Skip to main content

God’s Retirement Plan Never Looked So Big

Share This article

 “I'd already told Terry when we started keeping foster kids that we were not going to adopt any. ‘Our kids are almost grown, we were at a point that if we want to travel or, you know, take some trips, whatever we want to do, we can do it.’ And I kind of ate my words right there,” says Michael Hawthorn  

Michael and Terry Hawthorn had four grown children of their own, and were thinking about retirement. Throughout their marriage, they had fostered several children.

“We got a little boy that is six now," Terri says. “He came to us at three weeks old weighing five pounds, and we almost lost him a couple times. He had some respiratory issues and things like that that we were not aware of. And I can remember being up in ICU with him, and I think God really dealt with me then. I knew then that it was going to be a battle, for anyone to try to take him from us.”

To the doctor’s amazement, his health began improving rapidly. Soon, the Hawthorns were also fostering his sister Haizlee. The Hawthorns then found out about a sibling group of seven that also needed foster care. Michael and Terri say God began changing their hearts. 
“The children came from a very rough upbringing," Terri says. “They were also physically abused and neglected. Their education level was so low. They were not at the grade level that they were in. I think that's when God started working on us, and He definitely had different plans for our lives than what we thought.”
“When you hear the stories of what some of these kids have already been through, you think, you know, just maybe we can make a difference in their lives,” Michael adds.

The Hawthorns fell in love with them and initiated plans to adopt them all. “When we opened our foster home, we were only open as a foster home," Terri says.  And you have to either be opened as a foster to adopt or an adoptive home. And so we had to do a little bit of changes with that, and then we have to meet all the criteria: enough square footage for the rooms, and it seemed like it was constantly a battle."

After a long wait, the hawthorns finally adopted the children. “That process--it took us till December 3rd of 2018 in order to adopt them, right before Christmastime.” Terri adds. “And that was such a rewarding thing for us and a blessing for the children to be able to be placed in a home permanently through the holidays. And so it's just been, trying to make all those Christmas traditions and memories for the children. It was special. It was very special.”
“These kids had never had present wrapped,” Michael says. “All their presents that they'd ever gotten were in Walmart bags or trash bags. The look on their faces whenever they got to get their gifts--and their eyes were lighting up and then to open them.” 

The couple is also trying to teach their new family the true meaning of Christmas. Terri says, “We do sit down and read about the birth of Jesus, what the real meaning of Christmas is.”

After their adoption, many of the children began expressing the desire to commemorate their new life by taking on new names. Terri recalls, “The judge had mentioned to us that one of the very first decisions that they would be able to make is to choose their new name if they wanted to. So we left it open to them and my oldest daughter helped them choose their first and middle names.”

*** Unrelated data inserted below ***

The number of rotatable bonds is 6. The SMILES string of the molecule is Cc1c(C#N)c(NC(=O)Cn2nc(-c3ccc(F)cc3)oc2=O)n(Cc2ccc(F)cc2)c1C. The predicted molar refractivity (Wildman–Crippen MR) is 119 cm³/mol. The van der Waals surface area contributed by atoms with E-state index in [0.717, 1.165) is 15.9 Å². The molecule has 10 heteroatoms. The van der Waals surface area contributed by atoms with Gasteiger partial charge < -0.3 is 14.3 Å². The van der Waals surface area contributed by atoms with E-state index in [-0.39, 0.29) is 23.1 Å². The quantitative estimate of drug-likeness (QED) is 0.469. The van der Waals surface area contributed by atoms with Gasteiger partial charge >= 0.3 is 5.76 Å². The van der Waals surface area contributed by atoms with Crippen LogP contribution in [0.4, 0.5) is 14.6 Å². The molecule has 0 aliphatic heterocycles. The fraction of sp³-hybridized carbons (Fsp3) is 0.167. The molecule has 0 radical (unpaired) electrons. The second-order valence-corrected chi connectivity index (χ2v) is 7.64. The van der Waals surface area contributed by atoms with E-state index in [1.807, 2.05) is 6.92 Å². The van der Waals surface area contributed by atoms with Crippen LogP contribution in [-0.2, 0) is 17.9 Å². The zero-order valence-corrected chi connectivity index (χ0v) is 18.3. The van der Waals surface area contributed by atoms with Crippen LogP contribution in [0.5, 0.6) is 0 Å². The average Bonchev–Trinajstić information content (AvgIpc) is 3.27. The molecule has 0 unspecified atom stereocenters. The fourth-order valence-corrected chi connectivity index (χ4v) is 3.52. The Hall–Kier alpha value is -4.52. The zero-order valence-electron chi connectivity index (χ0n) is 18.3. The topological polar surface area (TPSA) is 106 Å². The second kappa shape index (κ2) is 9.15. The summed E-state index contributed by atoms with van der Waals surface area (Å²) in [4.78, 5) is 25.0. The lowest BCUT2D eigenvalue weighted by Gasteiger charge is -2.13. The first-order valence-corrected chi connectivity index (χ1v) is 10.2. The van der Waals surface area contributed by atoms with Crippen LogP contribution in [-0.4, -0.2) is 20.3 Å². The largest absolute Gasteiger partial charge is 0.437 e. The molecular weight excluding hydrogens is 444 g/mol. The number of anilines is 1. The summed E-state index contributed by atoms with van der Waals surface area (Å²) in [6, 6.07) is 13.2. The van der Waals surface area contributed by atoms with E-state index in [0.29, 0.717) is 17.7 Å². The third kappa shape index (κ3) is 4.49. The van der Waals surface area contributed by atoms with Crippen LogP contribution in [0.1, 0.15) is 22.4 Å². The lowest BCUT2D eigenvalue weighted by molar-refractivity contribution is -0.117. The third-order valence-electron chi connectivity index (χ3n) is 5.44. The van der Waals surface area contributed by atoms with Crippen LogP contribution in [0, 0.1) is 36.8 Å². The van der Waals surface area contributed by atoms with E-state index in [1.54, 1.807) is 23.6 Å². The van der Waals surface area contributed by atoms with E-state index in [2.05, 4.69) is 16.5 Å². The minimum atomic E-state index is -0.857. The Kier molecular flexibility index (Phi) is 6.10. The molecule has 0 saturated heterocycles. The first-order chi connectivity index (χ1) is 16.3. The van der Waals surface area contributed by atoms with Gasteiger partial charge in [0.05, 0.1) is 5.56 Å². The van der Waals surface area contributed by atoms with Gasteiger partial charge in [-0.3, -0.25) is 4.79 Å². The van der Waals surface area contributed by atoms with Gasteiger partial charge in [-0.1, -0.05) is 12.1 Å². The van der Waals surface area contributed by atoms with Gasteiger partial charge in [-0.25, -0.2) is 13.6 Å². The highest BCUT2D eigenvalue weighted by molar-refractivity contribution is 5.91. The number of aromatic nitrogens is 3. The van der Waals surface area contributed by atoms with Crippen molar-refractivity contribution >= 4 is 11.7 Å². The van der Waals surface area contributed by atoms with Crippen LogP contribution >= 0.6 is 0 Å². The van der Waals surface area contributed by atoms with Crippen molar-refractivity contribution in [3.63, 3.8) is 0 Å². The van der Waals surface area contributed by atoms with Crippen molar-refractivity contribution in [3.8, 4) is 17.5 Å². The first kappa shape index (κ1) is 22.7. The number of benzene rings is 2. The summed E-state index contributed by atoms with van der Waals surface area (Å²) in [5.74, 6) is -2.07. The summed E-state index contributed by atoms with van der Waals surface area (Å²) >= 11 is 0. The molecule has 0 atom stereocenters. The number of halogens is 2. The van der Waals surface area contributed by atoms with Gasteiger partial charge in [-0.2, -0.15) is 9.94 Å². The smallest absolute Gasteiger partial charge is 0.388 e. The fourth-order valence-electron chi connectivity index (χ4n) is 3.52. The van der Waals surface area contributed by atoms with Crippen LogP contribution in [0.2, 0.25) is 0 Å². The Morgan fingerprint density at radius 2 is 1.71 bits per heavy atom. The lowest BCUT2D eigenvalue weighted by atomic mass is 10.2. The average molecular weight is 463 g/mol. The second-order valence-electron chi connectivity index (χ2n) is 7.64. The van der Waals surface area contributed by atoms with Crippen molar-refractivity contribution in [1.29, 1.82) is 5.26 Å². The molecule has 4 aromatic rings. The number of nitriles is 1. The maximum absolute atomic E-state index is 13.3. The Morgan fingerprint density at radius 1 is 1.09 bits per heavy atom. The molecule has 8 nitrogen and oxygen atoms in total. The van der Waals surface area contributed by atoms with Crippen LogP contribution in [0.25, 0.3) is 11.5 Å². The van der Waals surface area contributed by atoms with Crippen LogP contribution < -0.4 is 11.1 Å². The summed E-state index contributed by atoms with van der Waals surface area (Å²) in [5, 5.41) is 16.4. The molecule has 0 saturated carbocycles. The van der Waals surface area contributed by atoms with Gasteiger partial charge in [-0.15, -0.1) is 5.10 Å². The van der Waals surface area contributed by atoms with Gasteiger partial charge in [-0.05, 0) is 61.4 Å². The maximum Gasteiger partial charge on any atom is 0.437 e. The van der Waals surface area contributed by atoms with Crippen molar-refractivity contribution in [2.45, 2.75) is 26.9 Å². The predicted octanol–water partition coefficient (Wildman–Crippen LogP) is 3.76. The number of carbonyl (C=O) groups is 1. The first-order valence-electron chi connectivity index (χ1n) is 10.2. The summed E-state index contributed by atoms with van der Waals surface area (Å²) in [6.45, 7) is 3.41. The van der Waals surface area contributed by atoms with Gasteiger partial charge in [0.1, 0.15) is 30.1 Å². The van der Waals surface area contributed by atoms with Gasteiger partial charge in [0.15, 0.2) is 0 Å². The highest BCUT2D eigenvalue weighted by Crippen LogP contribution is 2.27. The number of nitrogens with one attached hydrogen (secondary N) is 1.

Although the process has been incredibly rewarding, it has not been without challenges.  “We had to learn a lot of patience,” Michael says. “It takes a lot of prayer to be able to--when you go from a house that is almost empty of kids to a house that's overflowing, it’s a big, big challenge.”

Kyndal, the second oldest sibling, says, “I didn’t have people who were in my life who actually loved me. And it was tough. Until I met my parents now. They have done so much for me. They were always there for me when I needed them. They were caring, understanding, nice, thoughtful. They were everything everyone wanted in a parent. They may not have given birth to me but they are who I see as parents.” 
“They’re still learning and we’re still learning, but every day it’s something new,” the oldest sibling, Dawson says. “We love each other and it’s as if we are their own. No one would have known that we were adopted.”

The Hawthorn children have adapted well to their new home and school, and are all busy with extracurricular activities.

“Dawson is in high school cheer, and then the three eighth graders are in cheer, volleyball, and two of them are in basketball, and so that's five nights a week that they have practices they need to be at,” Terri says. “Then we allowed Addiley and Arria our two sixth graders, they decided they wanted to play peewee basketball.”

Michael and Terri say they can’t imagine life without their new nine new children.

“The kids' grades have all gone up. Their reading levels have got to where they're supposed to be, or if not above. This could not have happened if it wouldn’t have been, you know, the Lord's help in all of this, His hand, and His direction in our decisions that we made,” says Terri.

“People say they can't do it, but I think God opens your heart and your mind and your ability to be able to take care of them. God works in mysterious ways. And so if they have the heart and the ability or the space to offer that, I would definitely highly encourage people to give it a try because just that little bit of difference that they can make in one of these children's lives will live with them forever.” 

Share This article

About The Author

Randy Rudder

Randy Rudder received an MFA in creative writing from the University of Memphis and taught college English and journalism for 15 years. At CBN, he’s produced over 150 testimony and music segments and two independent documentaries. He lives in Mount Juliet, Tennessee, with his wife, Clare, and daughter Abigail.